In the previous posts, two groups of ways to implement parallel processing on a single machine are introduced. The first group is provided by the **snow** or **parallel** package and the functions are an extension of `lapply()`

(LINK). The second group is based on an extension of the *for* construct (*foreach*, *%dopar%* and *%:%*). The *foreach* construct is provided by the *foreach* package while clusters are made and registered by the **parallel** and **doParallel** packages respectively (LINK). To conclude this series, three practical examples are discussed for comparison in this article.

Let’s get started.

The following packages are loaded at first. Note that the **randomForest**, **rpart** and **ISLR** packages are necessary for the second and third examples and they are loaded later.

```
1library(parallel)
2library(iterators)
3library(foreach)
4library(doParallel)
```

## k-means clustering

This example is from McCallum and Weston (2012). It is originally created using `clusterApply()`

in the **snow** package. Firstly a slight modification is made to be used with `parLapplyLB()`

in the **parallel** package. Also a *foreach* construct is created for comparison.

According to the document,

*the data given by x are clustered by the k-means method, which aims to partition the points into k groups such that the sum of squares from points to the assigned cluster centres is minimized*

At the minimum, all data points are nearest to the cluster centres. The number of centers are specified by *centers* (4 in this example). The distance value is kept in *tot.withinss*. As initial clusters are randomly assigned at the beginning, fitting is performed multiple times and it is determined by *nstart*.

### parallel package

The clusters are initialized by `clusterEvalQ()`

as *Boston* data is available in the **MASS** package. A list of outputs are returned by **parLapplyLB()** and *tot.withinss* is extract by `sapply()`

. The final outcome is what gives the minimum *tot.withinss*.

```
1# parallel
2split = detectCores()
3eachStart = 25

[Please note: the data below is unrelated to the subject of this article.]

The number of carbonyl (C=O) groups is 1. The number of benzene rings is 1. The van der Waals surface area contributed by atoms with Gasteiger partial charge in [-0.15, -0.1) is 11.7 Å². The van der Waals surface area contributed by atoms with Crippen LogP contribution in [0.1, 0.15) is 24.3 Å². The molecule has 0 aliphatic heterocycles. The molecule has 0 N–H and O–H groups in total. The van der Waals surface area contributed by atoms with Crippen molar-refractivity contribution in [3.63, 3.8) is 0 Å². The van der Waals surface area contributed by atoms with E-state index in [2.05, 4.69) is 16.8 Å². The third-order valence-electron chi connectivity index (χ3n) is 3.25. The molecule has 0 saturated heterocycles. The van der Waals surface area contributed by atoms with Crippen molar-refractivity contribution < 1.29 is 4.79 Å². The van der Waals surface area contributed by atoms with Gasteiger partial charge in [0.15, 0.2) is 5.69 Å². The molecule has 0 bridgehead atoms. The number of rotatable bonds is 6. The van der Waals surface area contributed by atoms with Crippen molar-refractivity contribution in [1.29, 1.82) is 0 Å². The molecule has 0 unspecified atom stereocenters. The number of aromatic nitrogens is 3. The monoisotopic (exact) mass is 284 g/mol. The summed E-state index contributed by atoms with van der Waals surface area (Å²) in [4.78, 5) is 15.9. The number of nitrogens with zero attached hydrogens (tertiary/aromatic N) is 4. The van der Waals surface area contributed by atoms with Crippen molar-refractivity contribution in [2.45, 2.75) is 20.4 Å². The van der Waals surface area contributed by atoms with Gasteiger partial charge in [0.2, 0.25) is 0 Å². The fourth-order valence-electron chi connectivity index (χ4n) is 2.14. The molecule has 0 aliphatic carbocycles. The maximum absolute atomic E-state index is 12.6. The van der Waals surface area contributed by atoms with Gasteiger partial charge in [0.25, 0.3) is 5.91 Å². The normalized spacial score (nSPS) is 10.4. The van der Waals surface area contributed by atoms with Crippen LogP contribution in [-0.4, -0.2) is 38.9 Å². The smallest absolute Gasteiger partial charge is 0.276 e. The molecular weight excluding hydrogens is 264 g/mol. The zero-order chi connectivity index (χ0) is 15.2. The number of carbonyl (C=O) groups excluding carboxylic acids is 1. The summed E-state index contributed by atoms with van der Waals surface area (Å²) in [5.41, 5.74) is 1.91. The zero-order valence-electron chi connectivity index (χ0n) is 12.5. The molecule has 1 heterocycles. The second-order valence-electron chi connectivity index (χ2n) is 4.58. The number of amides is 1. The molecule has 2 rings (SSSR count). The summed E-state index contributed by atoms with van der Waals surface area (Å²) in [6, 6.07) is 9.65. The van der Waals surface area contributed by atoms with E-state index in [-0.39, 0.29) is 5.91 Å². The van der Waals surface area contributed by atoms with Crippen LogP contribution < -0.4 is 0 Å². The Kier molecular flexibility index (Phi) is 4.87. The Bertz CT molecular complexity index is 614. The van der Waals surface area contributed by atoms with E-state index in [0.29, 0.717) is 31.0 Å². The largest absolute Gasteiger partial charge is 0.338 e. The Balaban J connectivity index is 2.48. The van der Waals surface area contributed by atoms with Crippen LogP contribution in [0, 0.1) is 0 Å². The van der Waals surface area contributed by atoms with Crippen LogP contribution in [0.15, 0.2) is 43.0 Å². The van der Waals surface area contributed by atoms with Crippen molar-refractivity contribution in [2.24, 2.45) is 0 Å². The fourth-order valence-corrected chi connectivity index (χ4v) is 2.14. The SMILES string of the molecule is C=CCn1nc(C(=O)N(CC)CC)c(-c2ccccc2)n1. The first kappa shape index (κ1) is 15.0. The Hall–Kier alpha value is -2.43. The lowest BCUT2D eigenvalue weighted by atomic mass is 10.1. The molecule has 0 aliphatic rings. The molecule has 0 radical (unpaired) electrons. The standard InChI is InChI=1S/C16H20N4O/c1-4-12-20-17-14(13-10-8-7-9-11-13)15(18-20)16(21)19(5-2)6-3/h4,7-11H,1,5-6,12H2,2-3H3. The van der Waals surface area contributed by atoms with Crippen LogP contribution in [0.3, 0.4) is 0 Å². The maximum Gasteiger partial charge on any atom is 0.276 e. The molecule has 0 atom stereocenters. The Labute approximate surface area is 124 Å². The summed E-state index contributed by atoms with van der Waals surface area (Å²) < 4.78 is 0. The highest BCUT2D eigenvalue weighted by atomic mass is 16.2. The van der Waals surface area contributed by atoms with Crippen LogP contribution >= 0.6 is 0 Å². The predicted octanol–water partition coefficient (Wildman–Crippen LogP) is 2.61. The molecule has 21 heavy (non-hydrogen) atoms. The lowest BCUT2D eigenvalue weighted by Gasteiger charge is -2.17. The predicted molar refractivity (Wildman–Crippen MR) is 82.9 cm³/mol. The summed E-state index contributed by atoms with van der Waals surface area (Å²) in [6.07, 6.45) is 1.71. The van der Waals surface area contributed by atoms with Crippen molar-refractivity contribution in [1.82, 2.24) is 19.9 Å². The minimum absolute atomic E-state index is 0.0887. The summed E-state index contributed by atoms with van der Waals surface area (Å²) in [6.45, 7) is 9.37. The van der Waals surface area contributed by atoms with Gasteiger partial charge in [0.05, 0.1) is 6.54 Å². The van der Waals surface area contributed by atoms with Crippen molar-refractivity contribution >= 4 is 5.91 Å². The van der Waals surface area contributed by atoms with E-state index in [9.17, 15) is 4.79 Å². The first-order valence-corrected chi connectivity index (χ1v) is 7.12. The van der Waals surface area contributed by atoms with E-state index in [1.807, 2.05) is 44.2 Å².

4
5cl = makeCluster(split)
6init = clusterEvalQ(cl, { library(MASS); NULL })
7results = parLapplyLB(cl
8 ,rep(eachStart, split)
9 ,function(nstart) kmeans(Boston, 4, nstart=nstart))
10withinss = sapply(results, function(result) result$tot.withinss)
11result = results[[which.min(withinss)]]
12stopCluster(cl)
13
14result$tot.withinss
```

```
## [1] 1814438
```

### foreach package

The corresponding implementation using the **foreach** package is shown below. An iterator object is created to repeat the individual *nstart* value for the number of clusters (*iters*). A funtion to combine the outcome is created (`comb()`

), which just keeps the outcome that gives the minimum *tot.withinss* - as *.combine* doesn’t seem to allow an argument, this kind of modification would be necessary.

```
1# foreach
2split = detectCores()
3eachStart = 25
4# set up iterators
5iters = iter(rep(eachStart, split))
6# set up combine function
7comb = function(res1, res2) {
8 if(res1$tot.withinss < res2$tot.withinss) res1 else res2
9}
10
11cl = makeCluster(split)
12registerDoParallel(cl)
13result = foreach(nstart=iters, .combine="comb", .packages="MASS") %dopar%
14 kmeans(Boston, 4, nstart=nstart)
15stopCluster(cl)
16
17result$tot.withinss
```

```
## [1] 1814438
```

## random forest

This example is from **foreach** packages’s vignette.

According to the package document,

*randomForest implements Breiman’s random forest algorithm (based on Breiman and Cutler’s original Fortran code) for classification and regression*.

### parallel package

*x* and *y* keep the predictors and response. A function (`rf()`

) is created to implement the algorithm. If data has to be sent to each worker, it can be sent either by `clusterCall()`